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Minorities and the Making of Postcolonial States in International Law

$130.00 (C)

Part of Cambridge Studies in International and Comparative Law

  • Date Published: June 2021
  • availability: Available
  • format: Hardback
  • isbn: 9781108483674

$ 130.00 (C)

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About the Authors
  • The ideological function of the postcolonial 'national', 'liberal', and 'developmental' state inflicts various forms of marginalisation on minorities, but simultaneously justifies oppression in the name of national unity, equality and non-discrimination, and economic development. International law plays a central role in the ideological making of the postcolonial state in relation to postcolonial boundaries, the liberal-individualist architecture of rights, and the neoliberal economic vision of development. In this process, international law subjugates minority interests and in turn aggravates the problem of ethno-nationalism. Analysing the geneses of ethno-nationalism in postcolonial states, Mohammad Shahabuddin substantiates these arguments with in-depth case studies on the Rohingya and the hill people of the Chittagong Hill Tracts, against the historical backdrop of the minority question in Indian nationalist and constitutional discourse. Shahabuddin also proposes alternative international law frameworks for minorities.

    • Offers a comprehensive analysis of the role of international law in the ideological function of the postcolonial state
    • Exposes how international law facilitates ethnic violence in postcolonial states
    • Adopts a socio-legal approach to minority rights and proposes alternative international law frameworks
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    Reviews & endorsements

    ‘Mohammad Shahabuddin has now written a timely, theoretically informed, and empirically grounded book on the subject of ethno-nationalism, postcolonial states, and international law. It continues the pathbreaking work Shahabuddin began with his previous monograph Ethnicity and International Law (2016). His work deserves to be read by anyone interested in the fate of minorities and subaltern groups in postcolonial states.’ B.S. Chimni, Foreword

    ‘Minorities and the Making of Postcolonial States in International Law is a groundbreaking work. Shahabuddin skillfully marshals a variety of the most advanced critical methodologies of the past generation to produce an original perspective on some of the central conflicts of our time. His magisterial exposition makes crucial contributions to a number of fields: international law, post-colonialism, ethno-nationalism, state-formation, and global feminism, among others. Moreover, by demonstrating the urgency of bringing these fields together, this book should be indispensable reading for all future work on any of them. Shahabuddin’s case studies - the Rohingya in Myanmar, the Chittagong Hill Tracts people in Bangladesh, and the broad problematics of Indian ethno-nationalism - compellingly reveal the life-and-death issues animating his important work.’ Nathaniel Berman, Brown University

    ‘Why are postcolonial states more vulnerable to ethnonationalism and the oppression of minorities? While international law’s embedding of this problem in decolonization has been demonstrated in different ways, the point of departure is usually the vision of the state produced by international law. Mohammad Shahabuddin offers a fresh critical perspective by starting instead with nationalist ruling elites. Arguing that they approach the postcolonial state as an ideology of national past, liberal present and developmental future, he then richly shows how international law facilitates each of these elements and the interlocking forms of oppression that they serve to inflict on minorities.’ Karen Knop, University of Toronto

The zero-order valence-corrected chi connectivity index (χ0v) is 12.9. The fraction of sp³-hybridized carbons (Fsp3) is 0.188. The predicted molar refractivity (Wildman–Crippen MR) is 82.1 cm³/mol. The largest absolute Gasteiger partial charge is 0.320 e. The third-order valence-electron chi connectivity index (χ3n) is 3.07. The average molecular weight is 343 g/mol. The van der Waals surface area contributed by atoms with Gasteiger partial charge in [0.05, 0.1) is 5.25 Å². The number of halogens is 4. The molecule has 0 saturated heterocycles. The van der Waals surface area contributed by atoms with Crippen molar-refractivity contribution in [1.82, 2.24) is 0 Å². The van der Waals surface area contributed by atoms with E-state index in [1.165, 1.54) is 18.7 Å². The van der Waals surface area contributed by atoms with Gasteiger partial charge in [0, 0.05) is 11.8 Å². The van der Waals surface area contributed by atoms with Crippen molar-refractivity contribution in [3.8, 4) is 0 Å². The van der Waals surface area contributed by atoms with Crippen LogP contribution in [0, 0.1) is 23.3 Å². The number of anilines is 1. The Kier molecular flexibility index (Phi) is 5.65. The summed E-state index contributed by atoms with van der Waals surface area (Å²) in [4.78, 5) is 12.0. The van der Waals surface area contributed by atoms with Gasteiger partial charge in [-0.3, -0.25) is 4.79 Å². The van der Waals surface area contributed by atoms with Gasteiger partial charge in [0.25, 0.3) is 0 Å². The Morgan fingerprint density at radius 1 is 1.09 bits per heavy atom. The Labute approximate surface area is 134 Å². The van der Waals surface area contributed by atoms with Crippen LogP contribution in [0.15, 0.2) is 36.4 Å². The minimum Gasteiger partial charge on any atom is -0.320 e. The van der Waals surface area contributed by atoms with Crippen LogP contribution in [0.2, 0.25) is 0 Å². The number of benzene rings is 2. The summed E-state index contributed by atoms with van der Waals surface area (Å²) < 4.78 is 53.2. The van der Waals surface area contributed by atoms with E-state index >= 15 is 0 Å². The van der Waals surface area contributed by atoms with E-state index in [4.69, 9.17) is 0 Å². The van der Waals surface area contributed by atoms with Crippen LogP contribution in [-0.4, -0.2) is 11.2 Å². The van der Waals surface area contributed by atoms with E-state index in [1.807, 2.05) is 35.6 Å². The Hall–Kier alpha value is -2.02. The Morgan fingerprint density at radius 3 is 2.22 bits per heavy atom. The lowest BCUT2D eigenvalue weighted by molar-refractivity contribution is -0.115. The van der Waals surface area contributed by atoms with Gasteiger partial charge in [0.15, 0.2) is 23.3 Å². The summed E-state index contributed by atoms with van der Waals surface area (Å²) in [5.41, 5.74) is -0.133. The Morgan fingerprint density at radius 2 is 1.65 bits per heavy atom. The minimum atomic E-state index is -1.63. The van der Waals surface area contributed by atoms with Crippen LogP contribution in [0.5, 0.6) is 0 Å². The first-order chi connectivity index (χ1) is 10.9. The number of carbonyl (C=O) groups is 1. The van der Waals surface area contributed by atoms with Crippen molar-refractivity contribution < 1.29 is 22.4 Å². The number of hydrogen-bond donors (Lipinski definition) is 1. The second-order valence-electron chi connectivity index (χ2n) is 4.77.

‘This is an outstanding book which combines archival work and history with theoretical innovation and insight to provide a fresh understanding of an enduring and tragic phenomenon, ethnic conflict. What makes this study distinctive and powerful is that its doctrinal analysis is illuminated by historical and sociological studies of nationalism. As a result, the particular case studies explored here have a far-reaching relevance. It is superbly written, and has a special quality of momentum that makes it very readable as the argument unfolds with evidence and research carefully integrated to further the broader movement.’ Antony Anghie, University of Utah and National University of Singapore

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    Product details

    • Date Published: June 2021
    • format: Hardback
    • isbn: 9781108483674
    • length: 250 pages
    • dimensions: 235 x 156 x 26 mm
    • weight: 0.7kg
    • availability: Available
  • Table of Contents

    Part I:
    1. Geneses of ethno-nationalism in postcolonial states
    2. Minorities and the 'ideology' of the postcolonial state
    Part II:
    3. The postcolonial 'national' state: boundaries and international law
    4. The postcolonial 'liberal' state: self-determination, minorities, and international law
    5. The postcolonial 'developmental' state: minority perspectives and international law

  • Author

    Mohammad Shahabuddin, University of Birmingham
    Mohammad Shahabuddin is Professor of International Law and Human Rights at Birmingham Law School, University of Birmingham. He received a Leverhulme Trust Research Fellowship (2018–20) for completing this monograph. His previous book, Ethnicity and International Law (Cambridge, 2016), offered the first ever comprehensive analysis of how ethnicity shaped international law.

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